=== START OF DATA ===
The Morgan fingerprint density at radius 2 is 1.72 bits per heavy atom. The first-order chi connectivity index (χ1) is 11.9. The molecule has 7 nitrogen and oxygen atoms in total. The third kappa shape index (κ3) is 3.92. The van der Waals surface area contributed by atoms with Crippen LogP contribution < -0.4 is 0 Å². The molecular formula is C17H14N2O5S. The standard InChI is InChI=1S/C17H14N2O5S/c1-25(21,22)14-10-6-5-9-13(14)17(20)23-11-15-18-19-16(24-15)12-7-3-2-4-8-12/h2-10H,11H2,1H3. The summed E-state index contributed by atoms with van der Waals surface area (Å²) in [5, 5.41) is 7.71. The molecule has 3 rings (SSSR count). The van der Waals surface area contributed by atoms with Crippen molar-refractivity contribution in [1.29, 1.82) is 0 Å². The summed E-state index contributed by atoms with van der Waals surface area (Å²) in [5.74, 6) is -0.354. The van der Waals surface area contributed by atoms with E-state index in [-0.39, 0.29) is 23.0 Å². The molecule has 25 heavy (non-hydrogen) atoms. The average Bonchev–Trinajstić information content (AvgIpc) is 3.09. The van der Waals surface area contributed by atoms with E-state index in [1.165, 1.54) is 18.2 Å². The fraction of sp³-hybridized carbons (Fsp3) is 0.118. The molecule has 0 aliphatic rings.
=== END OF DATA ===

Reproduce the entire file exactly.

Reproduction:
The Morgan fingerprint density at radius 2 is 1.72 bits per heavy atom. The first-order chi connectivity index (χ1) is 11.9. The molecule has 7 nitrogen and oxygen atoms in total. The third kappa shape index (κ3) is 3.92. The van der Waals surface area contributed by atoms with Crippen LogP contribution < -0.4 is 0 Å². The molecular formula is C17H14N2O5S. The standard InChI is InChI=1S/C17H14N2O5S/c1-25(21,22)14-10-6-5-9-13(14)17(20)23-11-15-18-19-16(24-15)12-7-3-2-4-8-12/h2-10H,11H2,1H3. The summed E-state index contributed by atoms with van der Waals surface area (Å²) in [5, 5.41) is 7.71. The molecule has 3 rings (SSSR count). The van der Waals surface area contributed by atoms with Crippen molar-refractivity contribution in [1.29, 1.82) is 0 Å². The summed E-state index contributed by atoms with van der Waals surface area (Å²) in [5.74, 6) is -0.354. The van der Waals surface area contributed by atoms with E-state index in [-0.39, 0.29) is 23.0 Å². The molecule has 25 heavy (non-hydrogen) atoms. The average Bonchev–Trinajstić information content (AvgIpc) is 3.09. The van der Waals surface area contributed by atoms with E-state index in [1.165, 1.54) is 18.2 Å². The fraction of sp³-hybridized carbons (Fsp3) is 0.118. The molecule has 0 aliphatic rings.